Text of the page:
It didn’t take long for discussions about the Penn State scandal to stray beyond the horror of vile and evil abuse of boys.

Since the scandal broke two weeks ago, the media has provided near-daily accounts of the woes and agony suffered by Penn State wide receivers coach Mike McQueary, who told a Pennsylvania grand jury that he witnessed former assistant football coach Jerry Sandusky raping a boy, possibly 10 years old, in a university shower in 2002.

McQueary’s trials and tribulations have been awful, what with the nasty calls and death threats he reportedly has received. He says he told the police about what he had witnessed. They say they have no record of him contacting them. Poor McQueary can’t catch a break.

Closer to home, WTOP, a District radio station, asked listeners whether just-fired head football coach Joe Paterno should be allowed to collect his pension.

The other day, a cable news show reported breathlessly that Graham Spanier, fired as Penn State’s president, was still living in his university-supplied mansion.

For goodness’ sake, this is so beside the point.

One would think. But then came this week’s full-throated cry from author Katha Pollitt, calling for the cancellation of Penn State’s football season. “Maybe cancel college football too,” she added, citing the Penn State scandal as a message about “masculine privilege.” Off track?

Not so, according to Pollitt. “If Sandusky had abused little girls, let alone teenage or adult women, would he be in trouble today? Or would we say, like the neighbors of an 11-year-old gang-raped in Cleveland, Texas, that she was asking for it?” she wrote.

This is not a war between the sexes. Neither should this become a pity party for McQueary or Paterno.

Whether McQueary should feel good, or bad, about himself and his role in exposing the alleged actions of Sandusky ought not to be at the top of our concerns. I will not lose any sleep over ­JoePa’s retirement plans. Nor will I watch to see when the moving vans pull up in front of the former university president’s digs.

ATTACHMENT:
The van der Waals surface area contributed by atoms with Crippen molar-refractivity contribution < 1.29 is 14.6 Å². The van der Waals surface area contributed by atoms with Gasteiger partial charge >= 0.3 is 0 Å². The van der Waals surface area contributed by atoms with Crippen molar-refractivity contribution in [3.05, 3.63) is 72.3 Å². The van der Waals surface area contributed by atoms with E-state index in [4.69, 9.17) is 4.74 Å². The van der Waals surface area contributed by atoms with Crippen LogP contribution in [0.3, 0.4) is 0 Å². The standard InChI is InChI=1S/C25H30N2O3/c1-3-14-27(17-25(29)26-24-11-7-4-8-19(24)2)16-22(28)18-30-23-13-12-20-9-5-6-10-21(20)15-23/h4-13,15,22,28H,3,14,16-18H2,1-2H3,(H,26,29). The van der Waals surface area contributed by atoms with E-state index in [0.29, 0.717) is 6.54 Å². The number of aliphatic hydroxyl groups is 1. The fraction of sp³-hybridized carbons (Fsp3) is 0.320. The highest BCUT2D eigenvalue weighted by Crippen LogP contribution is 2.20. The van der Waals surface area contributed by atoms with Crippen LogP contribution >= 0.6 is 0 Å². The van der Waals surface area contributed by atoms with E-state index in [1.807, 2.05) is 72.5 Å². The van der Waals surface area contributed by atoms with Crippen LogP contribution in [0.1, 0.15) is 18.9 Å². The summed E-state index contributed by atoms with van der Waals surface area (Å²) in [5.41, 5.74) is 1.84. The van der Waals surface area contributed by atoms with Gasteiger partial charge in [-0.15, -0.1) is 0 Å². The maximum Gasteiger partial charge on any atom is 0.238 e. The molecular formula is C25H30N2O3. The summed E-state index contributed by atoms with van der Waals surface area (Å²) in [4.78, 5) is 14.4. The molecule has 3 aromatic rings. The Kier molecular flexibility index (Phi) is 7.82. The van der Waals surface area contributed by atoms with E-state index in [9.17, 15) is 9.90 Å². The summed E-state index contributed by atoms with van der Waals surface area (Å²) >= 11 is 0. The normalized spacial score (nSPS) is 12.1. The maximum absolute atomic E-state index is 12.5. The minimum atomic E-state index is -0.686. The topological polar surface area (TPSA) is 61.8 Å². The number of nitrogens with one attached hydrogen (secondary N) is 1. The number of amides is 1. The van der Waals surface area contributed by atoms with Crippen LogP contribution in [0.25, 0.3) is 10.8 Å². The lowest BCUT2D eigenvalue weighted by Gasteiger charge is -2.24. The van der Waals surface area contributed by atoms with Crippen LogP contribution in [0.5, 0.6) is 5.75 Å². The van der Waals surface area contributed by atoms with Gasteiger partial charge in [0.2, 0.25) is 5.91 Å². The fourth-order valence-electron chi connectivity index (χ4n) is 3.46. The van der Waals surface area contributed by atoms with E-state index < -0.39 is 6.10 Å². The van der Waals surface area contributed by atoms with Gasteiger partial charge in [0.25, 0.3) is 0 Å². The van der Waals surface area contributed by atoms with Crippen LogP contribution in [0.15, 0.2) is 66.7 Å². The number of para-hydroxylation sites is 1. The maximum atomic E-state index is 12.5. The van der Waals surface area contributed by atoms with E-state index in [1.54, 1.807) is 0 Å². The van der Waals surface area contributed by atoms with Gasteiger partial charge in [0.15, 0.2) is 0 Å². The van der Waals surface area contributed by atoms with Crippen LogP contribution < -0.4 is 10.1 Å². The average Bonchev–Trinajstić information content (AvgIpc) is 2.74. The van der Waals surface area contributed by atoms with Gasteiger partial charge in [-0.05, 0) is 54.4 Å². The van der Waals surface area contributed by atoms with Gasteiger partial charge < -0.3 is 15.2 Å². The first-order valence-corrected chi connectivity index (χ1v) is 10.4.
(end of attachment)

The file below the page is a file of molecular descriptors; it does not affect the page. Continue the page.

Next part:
The focus should remain on those boys who were apparently harmed years ago: the 8-to-10-year-old who told investigators he was “forced to put his hand on Sandusky’s erection,” according to the New York Times; the boy whom McQueary says he saw being raped in the shower; the boys Sandusky allegedly groped in his car and in the basement of his home.

This story is also about boys who have never set foot in the Keystone State but who have experienced horrors like those visited upon the youths Sandusky is accused of harming.

Because, in truth, there are sexual predators across the length and breadth of this country.

Look no further than the pages of Thursday’s Metro section, where you will find this: “Ex-kindergarten aide charged with sexual abuse.” The Post reports about a man, who had worked as a kindergarten aide, library secretary and coach at a Manassas elementary school, getting arrested this week and charged with four counts of sexually abusing a male student in the mid-1990s. Law enforcement officials said the abuse started when the boy was in fourth grade, in 1993, and lasted until 1997. The alleged victim, now 29, came forward after seeing news reports about the Penn State abuses. Virginia authorities are now looking for other possible victims.

Predators find and groom children in schools, churches, camps and anywhere else they can find them. Sadly, abusers can be almost anyone, the unsavory and the upstanding.

In Sandusky’s case, investigators told the Times, he made his first approach when boys were about 8 to 12, choosing those from homes where there was no father, the paper reported, or some difficulty in the family.

The American Academy of Child Adolescent Psychiatry says that about 80,000 child sex-abuse cases are reported annually, but that many more go unreported because children are afraid to tell anyone what happened.

But parents and guardians aren’t helpless. Neither should their kids be.

The academy offers excellent advice on ways parents can lessen the chances of children being sexually abused, including what to do if it happens and ways to get help.

This is where our focus belongs.